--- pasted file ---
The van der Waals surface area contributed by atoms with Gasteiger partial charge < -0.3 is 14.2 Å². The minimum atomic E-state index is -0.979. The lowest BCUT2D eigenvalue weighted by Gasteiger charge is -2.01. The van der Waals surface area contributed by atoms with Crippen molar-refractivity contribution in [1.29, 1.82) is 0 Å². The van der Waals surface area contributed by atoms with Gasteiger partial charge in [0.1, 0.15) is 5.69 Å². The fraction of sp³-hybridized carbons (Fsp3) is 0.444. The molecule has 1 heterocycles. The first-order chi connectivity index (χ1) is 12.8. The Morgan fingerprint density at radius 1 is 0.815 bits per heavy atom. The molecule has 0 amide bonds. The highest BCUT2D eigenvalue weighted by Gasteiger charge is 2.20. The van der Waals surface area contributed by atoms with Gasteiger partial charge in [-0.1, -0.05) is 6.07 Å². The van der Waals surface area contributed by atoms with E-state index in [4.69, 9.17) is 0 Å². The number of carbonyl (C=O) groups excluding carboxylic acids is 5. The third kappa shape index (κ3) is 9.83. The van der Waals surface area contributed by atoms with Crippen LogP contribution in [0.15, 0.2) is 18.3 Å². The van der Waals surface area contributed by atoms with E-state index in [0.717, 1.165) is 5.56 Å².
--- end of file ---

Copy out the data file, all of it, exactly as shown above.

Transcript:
The van der Waals surface area contributed by atoms with Gasteiger partial charge < -0.3 is 14.2 Å². The minimum atomic E-state index is -0.979. The lowest BCUT2D eigenvalue weighted by Gasteiger charge is -2.01. The van der Waals surface area contributed by atoms with Crippen molar-refractivity contribution in [1.29, 1.82) is 0 Å². The van der Waals surface area contributed by atoms with Gasteiger partial charge in [0.1, 0.15) is 5.69 Å². The fraction of sp³-hybridized carbons (Fsp3) is 0.444. The molecule has 1 heterocycles. The first-order chi connectivity index (χ1) is 12.8. The Morgan fingerprint density at radius 1 is 0.815 bits per heavy atom. The molecule has 0 amide bonds. The highest BCUT2D eigenvalue weighted by Gasteiger charge is 2.20. The van der Waals surface area contributed by atoms with Gasteiger partial charge in [-0.1, -0.05) is 6.07 Å². The van der Waals surface area contributed by atoms with E-state index in [4.69, 9.17) is 0 Å². The number of carbonyl (C=O) groups excluding carboxylic acids is 5. The third kappa shape index (κ3) is 9.83. The van der Waals surface area contributed by atoms with Crippen LogP contribution in [0.15, 0.2) is 18.3 Å². The van der Waals surface area contributed by atoms with E-state index in [0.717, 1.165) is 5.56 Å².